UNC Health Care
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5 Tips for Preventing Children’s Injuries During COVID-19

Parents are juggling more than ever right now. Amid the coronavirus disease 2019 (COVID-19) outbreak, nearly every facet of everyday life has changed. Schools and day cares are closed, so kids are home. Parents are either working from home and trying to home-school or still having to go to work in these frightening times.

All this stress—we haven’t even mentioned health and finances—could lead to a rise in injuries among children, pediatric trauma prevention experts say.

“It’s difficult for us to really have a good picture because it’s so early into this, but anecdotally we’ve seen an increase in the number of injuries we would typically expect to see this time of year,” says UNC Health pediatric trauma program coordinator Paul Zarick. “We’re concerned this setting can put kids at risk and lead to them getting injured or hurt.”

So what can parents do to help minimize their children’s risk of injury? Zarick and UNC Health injury prevention coordinator Lindsay Bailey offer these tips.

1. Prioritize supervision.

Nothing is as effective as supervision. Try to make sure someone is always watching your children. If you live in a two-parent household where both parents are working from home, take turns.

“Try to arrange for you and your partner to be on ‘supervision duty’ on alternating shifts. That person should have an eye on the children at all times,” Bailey says.

If you are a single parent or your partner can’t or won’t help, try to find a quiet activity for your children to do that is within your line of vision while you work.

“Sending them outside or to different room if you’re not able to see them is not a good idea, especially with small children,” Bailey says. “For small children, falls, stairs and climbing are the biggest threats, and make sure to never leave a small child with a dog unsupervised, even if it’s your own dog.”

2. Lock up medications and household cleaners.

Accidental poisonings from household cleaning products and medications can be fatal. Household cleaners and sanitizers are often placed at children’s eye level on counters or tables and sometimes under sinks.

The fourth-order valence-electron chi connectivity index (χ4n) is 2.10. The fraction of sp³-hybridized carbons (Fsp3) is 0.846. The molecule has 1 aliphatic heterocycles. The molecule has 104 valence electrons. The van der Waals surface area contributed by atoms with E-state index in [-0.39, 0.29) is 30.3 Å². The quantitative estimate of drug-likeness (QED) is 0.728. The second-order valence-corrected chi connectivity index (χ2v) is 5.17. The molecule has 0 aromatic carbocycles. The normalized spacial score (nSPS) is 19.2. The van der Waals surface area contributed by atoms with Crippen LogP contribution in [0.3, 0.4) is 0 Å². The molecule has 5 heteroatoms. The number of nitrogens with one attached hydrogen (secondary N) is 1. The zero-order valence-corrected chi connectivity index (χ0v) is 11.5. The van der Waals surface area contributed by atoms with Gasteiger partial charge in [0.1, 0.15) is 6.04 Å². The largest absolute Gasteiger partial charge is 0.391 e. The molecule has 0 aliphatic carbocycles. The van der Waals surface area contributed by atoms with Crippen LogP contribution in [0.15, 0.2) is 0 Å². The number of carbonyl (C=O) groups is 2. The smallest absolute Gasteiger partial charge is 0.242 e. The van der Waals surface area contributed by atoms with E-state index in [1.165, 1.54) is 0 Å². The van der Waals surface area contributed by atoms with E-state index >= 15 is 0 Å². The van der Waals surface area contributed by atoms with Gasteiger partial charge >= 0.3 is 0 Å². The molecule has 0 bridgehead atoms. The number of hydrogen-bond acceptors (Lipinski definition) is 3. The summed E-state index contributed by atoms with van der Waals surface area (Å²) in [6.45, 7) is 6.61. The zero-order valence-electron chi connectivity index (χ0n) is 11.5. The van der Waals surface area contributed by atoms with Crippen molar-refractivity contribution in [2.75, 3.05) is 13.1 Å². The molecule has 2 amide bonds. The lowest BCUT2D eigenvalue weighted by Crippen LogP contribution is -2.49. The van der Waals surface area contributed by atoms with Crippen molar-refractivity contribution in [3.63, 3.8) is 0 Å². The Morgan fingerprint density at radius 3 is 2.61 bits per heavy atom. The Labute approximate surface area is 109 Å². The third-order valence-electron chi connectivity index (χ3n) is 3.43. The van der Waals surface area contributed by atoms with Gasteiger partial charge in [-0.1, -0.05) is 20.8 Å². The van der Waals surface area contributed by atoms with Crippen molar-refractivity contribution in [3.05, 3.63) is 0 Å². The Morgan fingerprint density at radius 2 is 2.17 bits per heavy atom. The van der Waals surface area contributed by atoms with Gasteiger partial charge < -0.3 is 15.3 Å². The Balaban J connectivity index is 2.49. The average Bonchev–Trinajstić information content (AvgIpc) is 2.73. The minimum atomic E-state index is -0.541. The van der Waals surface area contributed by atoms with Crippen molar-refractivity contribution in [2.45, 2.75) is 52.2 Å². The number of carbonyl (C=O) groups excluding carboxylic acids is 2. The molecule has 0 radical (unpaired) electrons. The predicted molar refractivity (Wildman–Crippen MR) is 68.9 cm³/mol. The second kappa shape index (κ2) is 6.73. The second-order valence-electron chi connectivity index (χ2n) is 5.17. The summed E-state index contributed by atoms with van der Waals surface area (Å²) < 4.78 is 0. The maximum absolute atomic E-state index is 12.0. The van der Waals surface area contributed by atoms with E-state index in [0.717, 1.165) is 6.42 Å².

“Put them high up and away from children’s reach and sight,” Bailey says. “The same goes for medicine. Many medicines can look like candy to kids. If you can, lock your meds in a lockbox or cabinet.”

3. Lock firearms safely and out of sight.

Firearms should be stored properly. Hiding them and separating them from their ammunition—hide that, too—is just the first step.

“There has been an uptick across the nation in the amount of ammunition for firearms people have purchased. It is not only your responsibility but the law to lock firearms using—at a bare minimum—a cable lock,” Bailey says.

Like medicines and household cleaners, firearms should be stored out of sight.

“Children often know a lot more and are a lot smarter than you think they are, and they can find those things easily when they get bored and go exploring,” Bailey says.

Many law enforcement agencies offer free cable locks to the community.

4. Take a timeout.

It is understandable to lose your patience during these trying times.

“We know that this is a stressful time for everyone,” Zarick says. “This is a period of uncertainty. And that makes everybody’s normal baseline level of stress amplified.”

However, overstressed parents can lead to an unhealthy family environment. Be kind to yourself, and commit to parenting without turning to violence, Bailey says.

If you feel you might lose control of your emotions, give your child to your partner (if calm) or put the child in a safe place, such as a crib. Step away to take a few deep breaths and refocus, Zarick says.

For crisis intervention and emergency counseling, parents can call (800) 4-A-CHILD, which is the Childhelp National Child Abuse Hotline. If you are experiencing abuse from a partner, call the National Domestic Violence Hotline at (800) 799-SAFE.

“Be cognizant of when you feel yourself hitting your limit,” Zarick says. “Right now, everyone is going to be subjected to more than what they’re used to, and everybody has their own limit to how much they can tolerate.”

5. Don’t forget non-coronavirus safety concerns.

Practice the same level of precaution you normally would when it comes to your child’s safety. “Just because we’re in the middle of a pandemic doesn’t mean that all of our other safety guidance for families goes out the window,” Zarick says.

Children riding bicycles, skateboards or scooters should wear a helmet and follow outdoor safety precautions, he says. For example, teach your children to always try to make eye contact with car drivers when they are preparing to cross an intersection to ensure the driver sees them. Also, teach your children traffic laws and the hand signals to use when riding bikes.

And practice extra caution while driving.

“Recognize that people are very stressed and might not be driving as well as they should,” Bailey says. “Slow down and be cautious on the roads. If you have to go out and bring the kids, make sure they are buckled and using their car seat as they normally would.”

Make sure to lock cars when empty and keep the keys out of reach.

“Small children have been known to climb into unlocked cars and get stuck, which results in heatstroke that can be fatal,” Bailey says.

For more safety tips and prevention education, visit tarheeltrauma.org.


If your child has a life-threatening injury, call 911. If your child is hurt and may need medical attention, call your doctor. If you don’t have one, find a doctor near you.